Friday, December 15, 2017

Hiking to the Naranjo summit


flourishing: Bromeliads thrive in misty conditions.

Mark Fraser

This is a great time of year to climb the heights of our ranges. Trails are dry, streams are crystal clear, forest fruits are bearing aplenty and the air is, to say the least, energising

We made our way up the old bench trail that runs from Maracas/St Joseph to Las Cuevas. Our famous silk-cotton tree still stood tall along the way, despite the tangled mess of its surroun­dings where once sturdy neighbours flourished but now lay down the steep slopes, their lives extinguished by natural progression.

This route used to be one of the main access favourites on hikes to El Tucuche. Now, it has degenerated into an overgrown, sometimes bare-

ly visible, trail. Though there is habitation along this route, access to this is made difficult by heavy rains creating a virtual watercourse instead of a decent path. The elder, who has lived most of his life here, now goes to the village only if necessary

because he can no longer traverse the uncompromi­sing trail.

As we neared the top of this leg of the hike, we began to enjoy the presence of our winged friends. We viewed several pairs of species on bearing branches of trees, all revelling in the delights of the forest.

There were creatures, too, on the forest floor, one of whom had so eaten his fill that he never gave the slightest movement when we passed around the length of his outstretched body. This balsayn was having a long, satisfied sleep.

At the summit of the steep trail, we turned towards Naranjo. Piedra Blanca, with its steep, crag­gy summit, now lay behind us.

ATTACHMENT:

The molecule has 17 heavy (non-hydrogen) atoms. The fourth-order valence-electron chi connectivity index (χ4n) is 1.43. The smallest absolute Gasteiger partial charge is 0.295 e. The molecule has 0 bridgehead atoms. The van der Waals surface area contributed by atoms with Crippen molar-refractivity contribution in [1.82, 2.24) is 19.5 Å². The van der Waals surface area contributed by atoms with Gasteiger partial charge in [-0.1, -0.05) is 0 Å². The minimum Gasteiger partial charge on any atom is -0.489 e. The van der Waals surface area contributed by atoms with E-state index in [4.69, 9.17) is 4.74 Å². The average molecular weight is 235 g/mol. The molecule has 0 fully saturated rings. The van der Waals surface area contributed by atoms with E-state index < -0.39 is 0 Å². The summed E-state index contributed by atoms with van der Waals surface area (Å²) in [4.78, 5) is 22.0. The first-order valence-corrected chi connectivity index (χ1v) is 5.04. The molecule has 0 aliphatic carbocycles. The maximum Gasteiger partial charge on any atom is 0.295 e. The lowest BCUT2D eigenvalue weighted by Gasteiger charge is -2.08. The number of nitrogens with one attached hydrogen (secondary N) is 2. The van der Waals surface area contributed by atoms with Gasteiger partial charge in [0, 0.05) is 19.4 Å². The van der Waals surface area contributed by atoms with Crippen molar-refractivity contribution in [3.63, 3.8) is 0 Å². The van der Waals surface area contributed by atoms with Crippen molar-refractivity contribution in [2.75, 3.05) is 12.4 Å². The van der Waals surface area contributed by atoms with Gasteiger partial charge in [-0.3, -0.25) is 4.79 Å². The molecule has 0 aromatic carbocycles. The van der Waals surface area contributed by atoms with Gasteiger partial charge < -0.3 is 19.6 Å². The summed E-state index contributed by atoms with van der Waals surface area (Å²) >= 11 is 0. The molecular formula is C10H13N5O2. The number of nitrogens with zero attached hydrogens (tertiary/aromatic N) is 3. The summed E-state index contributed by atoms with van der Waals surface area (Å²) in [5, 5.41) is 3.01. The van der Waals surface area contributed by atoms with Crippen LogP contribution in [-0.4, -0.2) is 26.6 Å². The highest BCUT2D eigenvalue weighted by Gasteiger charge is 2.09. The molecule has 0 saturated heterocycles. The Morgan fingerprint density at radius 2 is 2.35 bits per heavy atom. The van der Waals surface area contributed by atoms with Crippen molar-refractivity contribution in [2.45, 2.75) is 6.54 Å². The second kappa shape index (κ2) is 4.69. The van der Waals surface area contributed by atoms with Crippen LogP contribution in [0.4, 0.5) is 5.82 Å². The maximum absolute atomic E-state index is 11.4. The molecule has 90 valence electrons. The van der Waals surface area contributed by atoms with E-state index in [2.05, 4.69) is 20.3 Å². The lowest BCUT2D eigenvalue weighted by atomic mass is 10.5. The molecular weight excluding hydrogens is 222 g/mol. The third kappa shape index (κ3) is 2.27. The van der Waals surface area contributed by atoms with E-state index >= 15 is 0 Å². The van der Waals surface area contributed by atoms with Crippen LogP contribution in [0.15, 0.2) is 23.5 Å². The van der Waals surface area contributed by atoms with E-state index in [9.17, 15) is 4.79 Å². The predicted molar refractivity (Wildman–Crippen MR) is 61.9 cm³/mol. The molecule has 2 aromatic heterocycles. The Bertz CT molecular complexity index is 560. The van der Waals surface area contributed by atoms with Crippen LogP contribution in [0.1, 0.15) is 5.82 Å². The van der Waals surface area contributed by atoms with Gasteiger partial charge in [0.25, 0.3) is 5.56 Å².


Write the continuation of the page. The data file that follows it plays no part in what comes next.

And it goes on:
Naranjo is perhaps the most comfortably accessible of the four peaks crowning the valleys of Caura and Maracas/St Joseph. Seen from Las Cuevas along the north coast, Naranjo is the peak nearest to El Tucuche. All four of these mountains are linked by a hiking trail that gently winds south-east to north-west around their northern contours. Naranjo, is more rounded in shape when compared to its neighbours, hence its name.

We now climbed the steep slopes of Naranjo and found after all these years, there is still that gentleness along the access ridge that you do not enjoy en route to the summit of neighbouring Piedra Blanca.

There are none of the walls of stone where you are forced to find narrow animal passages to gain altitude. Though there are plunging fall-aways from the main path, these do not unduly affect progress to the summit. In fact, these precarious, vertical drops facilitate bird’s-eye views of Las Cuevas to the north and Maracas/St Joseph roughly to the south.

We breathed in the coolness of the air that was borne out of the mists floating in, around and out of the montane-type vegetation. Trailing mosses glistened with fine drop­lets of water that seemed to dance in the muted shafts of sunlight.

Our warm clothing served us well as we climbed still higher. Sometimes, mists were so thick that we could barely discern the first person in line. When the mists cleared, the crispness of the air gave us great visibility all around.

On some of the flatter areas of the slope, small basins of water collected. We call these the actual reservoirs of these heights, from which precious water filters into this watershed.

On reaching the summit of Naranjo, we were greeted by the musical sounds of a pair of golden-headed mana­kins. We had heard some of them along the way but had not expected more of them to be actually at the top. As the swirling mists whistled around the ferns and bromeliads that clothe this peak, the pair melted into the whiteness. When this cleared, they were indeed gone.

The panoramic views that we enjoyed from the top of this peak were well worth the steady uphill climb we had accomplished. As we gazed out across the seemingly far-off undulations of the rest of Trinidad, we all agreed that our hike up to the peak of Naranjo was one of the more gratifying hikes of the heights of the Northern Range.